News bites, May 2004
This article was originally published in May 2004
USDA says no to BSE tests
A Kansas beef company says it will challenge the U.S. Department of Agriculture’s (USDA) decision not to allow voluntary tests of all the cattle it processes for bovine spongiform encephalopathy (BSE), commonly known as mad cow disease.
Creekstone says it’s committed to BSE testing at its plant to reverse embargoes and get its beef back into Japan and other export destinations. The company is considering options to challenge the USDA’s authority and has not ruled out legal action. (Newswires/Wall Street Journal)
Chemical-free salmon buffers
In Washington state, a federal judge has banned the use of pesticides near rivers and streams that support Northwest salmon. Retail stores in urban areas of Washington, Oregon and California also are required now to post warnings about the most common and dangerous pesticides.
The ruling follows research that shows even low levels of pesticides harm salmon runs. (Washington Toxics Coalition/ Seattle Post Intelligencer)
Plants communicate to fight pests
Corn plants under attack from insect pests use chemical signals to interact with beneficial insects, and to stimulate early defense responses in nearby plants. The USDA’s Agricultural Research Service and university scientists published the findings, the first proof of plant-to-plant warning signals in corn plants.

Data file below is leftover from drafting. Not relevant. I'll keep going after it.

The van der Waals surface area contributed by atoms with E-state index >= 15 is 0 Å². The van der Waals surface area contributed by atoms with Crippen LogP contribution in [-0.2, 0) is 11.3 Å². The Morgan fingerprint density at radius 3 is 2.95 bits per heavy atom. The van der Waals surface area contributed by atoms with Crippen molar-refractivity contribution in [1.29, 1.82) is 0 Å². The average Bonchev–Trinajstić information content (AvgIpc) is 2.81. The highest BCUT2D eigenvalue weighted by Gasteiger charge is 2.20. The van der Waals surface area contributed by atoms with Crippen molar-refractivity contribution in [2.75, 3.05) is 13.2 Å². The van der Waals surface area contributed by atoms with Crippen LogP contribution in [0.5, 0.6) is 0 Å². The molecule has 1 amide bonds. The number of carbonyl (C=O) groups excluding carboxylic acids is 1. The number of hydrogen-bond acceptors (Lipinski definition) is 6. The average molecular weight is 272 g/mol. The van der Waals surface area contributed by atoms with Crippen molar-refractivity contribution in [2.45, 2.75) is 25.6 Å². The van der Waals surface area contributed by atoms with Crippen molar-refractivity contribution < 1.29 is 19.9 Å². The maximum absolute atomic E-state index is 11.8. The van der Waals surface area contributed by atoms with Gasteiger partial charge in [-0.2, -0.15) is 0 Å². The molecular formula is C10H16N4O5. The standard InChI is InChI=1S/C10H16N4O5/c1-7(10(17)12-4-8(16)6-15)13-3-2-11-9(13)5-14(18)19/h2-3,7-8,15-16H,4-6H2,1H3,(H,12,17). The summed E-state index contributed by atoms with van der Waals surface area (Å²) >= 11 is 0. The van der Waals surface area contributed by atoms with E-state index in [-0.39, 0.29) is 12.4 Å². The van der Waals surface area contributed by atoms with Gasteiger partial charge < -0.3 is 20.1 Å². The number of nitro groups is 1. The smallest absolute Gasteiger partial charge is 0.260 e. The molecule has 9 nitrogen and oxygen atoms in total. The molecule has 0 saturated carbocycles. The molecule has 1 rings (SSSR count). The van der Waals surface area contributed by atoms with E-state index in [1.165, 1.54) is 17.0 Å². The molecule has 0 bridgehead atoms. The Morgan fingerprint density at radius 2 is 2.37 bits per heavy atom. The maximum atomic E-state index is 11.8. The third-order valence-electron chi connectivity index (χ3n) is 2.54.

The warning signals are chemical compounds called green leafy volatiles (GLV). After coming under attack from pests, corn plants send these volatiles into the air. The volatiles smell like cut grass and attract caterpillar predators and parasitoids. (www.ars.usda.gov)
Make meat recalls public
Two California lawmakers, fed up with the secrecy surrounding recalls related to mad cow disease, are pushing a bill to make public the details of future beef or poultry recalls. The bill would require California businesses that sell or handle recalled meat to notify state and local health officials, who in turn would notify the public.
The USDA says that maintaining a company’s privacy is vital to gaining cooperation of restaurants and grocery stores affected by meat recalls, which are voluntary under federal law. (Agribusiness Examiner)
Wal-Mart burdens taxpayers
Wal-Mart is costing American taxpayers hundreds of millions of dollars, says a report by the California’s Education and Workforce Committee. The company’s poor pay and benefits are forcing workers to rely on the U.S. government to help them meet expenses for housing, medical, childcare and energy.
The report says taxpayers pick up $420,750 per year for each Wal-Mart store employing 200 people. The costs include $36,000 for free and reduced lunches; $42,000 for Section 8 housing assistance; $125,000 for federal tax credits and deductions; $100,000 for additional Title I education funds; $108,000 for children’s health insurance costs; and $9,750 to subsidize energy assistance for low-income families.
However, of the ten richest people on Earth, five are Waltons, the heirs and trustees of Wal-Mart. (Agribusiness Examiner)